The vaccine is only given to children – it’s recommended that the vaccination should be initiated 15 weeks after birth and finished by the 32nd week. However, the global coverage is still very low: it is estimated that just 35% of under one-year-olds were vaccinated in 2018.10
The map shows the WHO estimates on the share of one-year olds who received the full recommended dosage of the vaccine (two immunizations for Rotarix vaccine or three immunizations for RotaTeq vaccine). For many countries where data coverage is low, it’s expected that the share of infants receiving the vaccine is very low. Some countries however did see rapid increases in rates of immunization. In a period of only a few years countries including Sudan, Malawi and Gambia have increased immunisation rates from below 10% to 80-95% – click on the country to see the change over time.
Since most rotavirus cases occur in Sub-Saharan Africa where mortality from rotavirus infection is also the highest, it is essential to increase and maintain high immunisation coverage in this region. However, in addition to delivering the vaccine for those who need it, we also need to work on improving its efficacy.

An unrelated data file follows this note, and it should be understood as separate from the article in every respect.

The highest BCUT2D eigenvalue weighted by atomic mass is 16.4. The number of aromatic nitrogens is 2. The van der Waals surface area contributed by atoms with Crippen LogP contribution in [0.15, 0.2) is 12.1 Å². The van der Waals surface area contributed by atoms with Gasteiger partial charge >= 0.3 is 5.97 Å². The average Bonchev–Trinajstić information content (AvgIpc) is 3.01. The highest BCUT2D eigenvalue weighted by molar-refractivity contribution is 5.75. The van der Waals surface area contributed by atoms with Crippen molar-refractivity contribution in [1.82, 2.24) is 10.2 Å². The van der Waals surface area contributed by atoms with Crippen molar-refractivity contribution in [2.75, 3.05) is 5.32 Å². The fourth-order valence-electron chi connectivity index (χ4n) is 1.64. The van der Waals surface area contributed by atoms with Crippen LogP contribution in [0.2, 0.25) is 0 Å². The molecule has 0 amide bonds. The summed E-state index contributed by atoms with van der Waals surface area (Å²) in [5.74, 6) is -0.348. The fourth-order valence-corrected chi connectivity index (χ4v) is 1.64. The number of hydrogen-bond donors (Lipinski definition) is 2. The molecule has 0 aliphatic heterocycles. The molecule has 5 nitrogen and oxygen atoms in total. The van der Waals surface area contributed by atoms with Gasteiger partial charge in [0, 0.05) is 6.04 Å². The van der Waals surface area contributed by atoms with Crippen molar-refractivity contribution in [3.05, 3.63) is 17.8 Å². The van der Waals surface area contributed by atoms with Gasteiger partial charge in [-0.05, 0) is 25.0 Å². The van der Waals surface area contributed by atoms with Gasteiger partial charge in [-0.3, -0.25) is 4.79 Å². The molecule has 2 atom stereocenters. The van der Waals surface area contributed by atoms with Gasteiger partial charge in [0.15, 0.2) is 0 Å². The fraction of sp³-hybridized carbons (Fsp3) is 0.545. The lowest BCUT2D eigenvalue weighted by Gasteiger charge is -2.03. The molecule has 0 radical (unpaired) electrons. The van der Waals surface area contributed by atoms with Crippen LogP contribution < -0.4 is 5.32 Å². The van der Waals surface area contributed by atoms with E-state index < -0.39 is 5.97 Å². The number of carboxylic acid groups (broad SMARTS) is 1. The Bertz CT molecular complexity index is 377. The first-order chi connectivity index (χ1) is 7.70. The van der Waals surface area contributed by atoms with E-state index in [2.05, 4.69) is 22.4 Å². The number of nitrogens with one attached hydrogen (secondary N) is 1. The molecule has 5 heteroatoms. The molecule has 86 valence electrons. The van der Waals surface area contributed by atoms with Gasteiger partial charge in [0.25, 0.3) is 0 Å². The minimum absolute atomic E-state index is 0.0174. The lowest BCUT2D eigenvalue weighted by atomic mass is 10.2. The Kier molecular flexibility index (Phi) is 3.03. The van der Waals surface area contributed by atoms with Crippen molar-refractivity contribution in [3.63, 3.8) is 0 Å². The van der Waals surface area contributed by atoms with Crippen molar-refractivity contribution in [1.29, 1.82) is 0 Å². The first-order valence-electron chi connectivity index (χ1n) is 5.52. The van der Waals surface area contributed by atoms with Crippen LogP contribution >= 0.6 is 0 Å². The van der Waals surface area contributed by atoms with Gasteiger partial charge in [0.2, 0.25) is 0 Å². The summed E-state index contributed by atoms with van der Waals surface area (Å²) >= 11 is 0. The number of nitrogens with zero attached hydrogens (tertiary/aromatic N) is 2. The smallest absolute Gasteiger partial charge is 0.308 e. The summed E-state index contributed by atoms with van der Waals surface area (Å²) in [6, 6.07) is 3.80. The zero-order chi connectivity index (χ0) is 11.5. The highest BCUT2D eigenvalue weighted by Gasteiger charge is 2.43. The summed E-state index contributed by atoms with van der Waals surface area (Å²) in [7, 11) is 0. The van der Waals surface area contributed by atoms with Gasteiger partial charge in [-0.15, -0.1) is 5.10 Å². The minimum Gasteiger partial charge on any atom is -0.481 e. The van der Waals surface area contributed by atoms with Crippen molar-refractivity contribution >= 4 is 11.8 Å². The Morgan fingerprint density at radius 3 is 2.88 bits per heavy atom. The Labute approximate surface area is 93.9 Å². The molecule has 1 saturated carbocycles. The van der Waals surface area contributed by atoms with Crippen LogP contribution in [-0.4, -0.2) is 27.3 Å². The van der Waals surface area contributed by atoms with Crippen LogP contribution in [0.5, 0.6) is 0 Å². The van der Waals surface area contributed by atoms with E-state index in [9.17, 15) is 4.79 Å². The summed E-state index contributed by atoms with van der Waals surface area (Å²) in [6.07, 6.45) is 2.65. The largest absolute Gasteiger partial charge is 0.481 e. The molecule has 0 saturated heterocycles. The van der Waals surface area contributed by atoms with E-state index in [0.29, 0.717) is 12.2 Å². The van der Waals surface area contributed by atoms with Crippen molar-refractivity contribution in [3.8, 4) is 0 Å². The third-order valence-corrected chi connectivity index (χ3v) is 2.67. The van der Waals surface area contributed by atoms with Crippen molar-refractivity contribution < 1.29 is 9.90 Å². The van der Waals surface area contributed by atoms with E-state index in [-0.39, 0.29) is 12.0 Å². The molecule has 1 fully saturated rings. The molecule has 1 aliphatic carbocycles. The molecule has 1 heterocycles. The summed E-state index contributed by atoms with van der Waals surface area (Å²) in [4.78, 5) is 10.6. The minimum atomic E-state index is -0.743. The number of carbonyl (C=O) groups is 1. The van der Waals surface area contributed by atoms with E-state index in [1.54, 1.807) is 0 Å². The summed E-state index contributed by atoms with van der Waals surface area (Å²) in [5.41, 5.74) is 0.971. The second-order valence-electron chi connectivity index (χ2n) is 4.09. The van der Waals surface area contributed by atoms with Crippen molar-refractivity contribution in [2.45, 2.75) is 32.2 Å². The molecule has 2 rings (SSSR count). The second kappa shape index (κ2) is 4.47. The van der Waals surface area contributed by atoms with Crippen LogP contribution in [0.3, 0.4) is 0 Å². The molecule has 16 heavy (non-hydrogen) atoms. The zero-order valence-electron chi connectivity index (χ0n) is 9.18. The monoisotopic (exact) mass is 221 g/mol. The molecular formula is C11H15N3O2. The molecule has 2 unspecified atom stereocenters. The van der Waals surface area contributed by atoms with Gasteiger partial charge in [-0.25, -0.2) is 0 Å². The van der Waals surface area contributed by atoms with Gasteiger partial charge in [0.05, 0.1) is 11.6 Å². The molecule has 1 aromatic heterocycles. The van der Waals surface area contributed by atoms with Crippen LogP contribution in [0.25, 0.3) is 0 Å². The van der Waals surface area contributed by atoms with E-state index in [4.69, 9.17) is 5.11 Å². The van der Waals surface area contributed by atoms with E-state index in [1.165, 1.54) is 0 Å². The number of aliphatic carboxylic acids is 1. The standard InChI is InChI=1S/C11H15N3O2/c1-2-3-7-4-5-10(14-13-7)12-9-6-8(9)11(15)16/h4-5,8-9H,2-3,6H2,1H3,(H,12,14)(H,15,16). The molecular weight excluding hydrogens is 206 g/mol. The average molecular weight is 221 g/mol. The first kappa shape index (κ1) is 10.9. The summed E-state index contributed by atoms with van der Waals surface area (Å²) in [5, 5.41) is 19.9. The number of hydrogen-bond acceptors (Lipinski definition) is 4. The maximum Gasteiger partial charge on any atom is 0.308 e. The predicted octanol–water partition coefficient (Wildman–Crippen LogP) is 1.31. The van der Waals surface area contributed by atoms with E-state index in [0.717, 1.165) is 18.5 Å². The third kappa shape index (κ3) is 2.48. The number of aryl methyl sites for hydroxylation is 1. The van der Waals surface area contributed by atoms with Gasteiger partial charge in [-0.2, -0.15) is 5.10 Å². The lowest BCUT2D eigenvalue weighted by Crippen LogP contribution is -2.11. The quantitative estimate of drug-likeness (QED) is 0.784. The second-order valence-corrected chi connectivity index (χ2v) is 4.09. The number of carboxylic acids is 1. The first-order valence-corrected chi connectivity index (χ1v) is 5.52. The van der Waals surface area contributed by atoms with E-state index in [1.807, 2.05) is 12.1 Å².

Vaccine efficacy for the rotavirus vaccine is defined as the percentage reduction of the rate of diarrhea incidences in vaccinated versus unvaccinated groups of children. It is well established that the efficacy of the rotavirus vaccine is not the same across all countries — in countries with high child mortality rates the vaccine shows much lower efficacy.11
The chart is from a recent study by Clark et al., which looked at how the efficacy of live oral rotavirus vaccines changes in different countries following vaccination. The chart shows that in countries with high child mortality rates, not only is the immediate vaccine efficacy lower – 98% in low child mortality countries versus 66% in high child mortality countries – but also the vaccine efficacy decreases faster in high child mortality countries over time.12
Five years after vaccination, the rotavirus vaccine reduces the chances of getting diarrhea by 90% in low child mortality countries and only by 30% in high mortality countries.
The table shows how good the rotavirus vaccine is at preventing severe diarrhea and reducing hospitalization due to diarrhea in children under-5 in different regions.13
In high-income countries, rotavirus vaccination has been shown to reduce the cases of severe rotavirus diarrhea by 91% and hospitalization by 94%. In Eastern Asia and Latin America, the effectiveness rates are lower but still high – preventing 88% and 80% of severe diarrhea cases, respectively. However, effectiveness in South Asia and Sub-Saharan Africa is significantly lower, only reducing severe diarrhea in around half of the cases.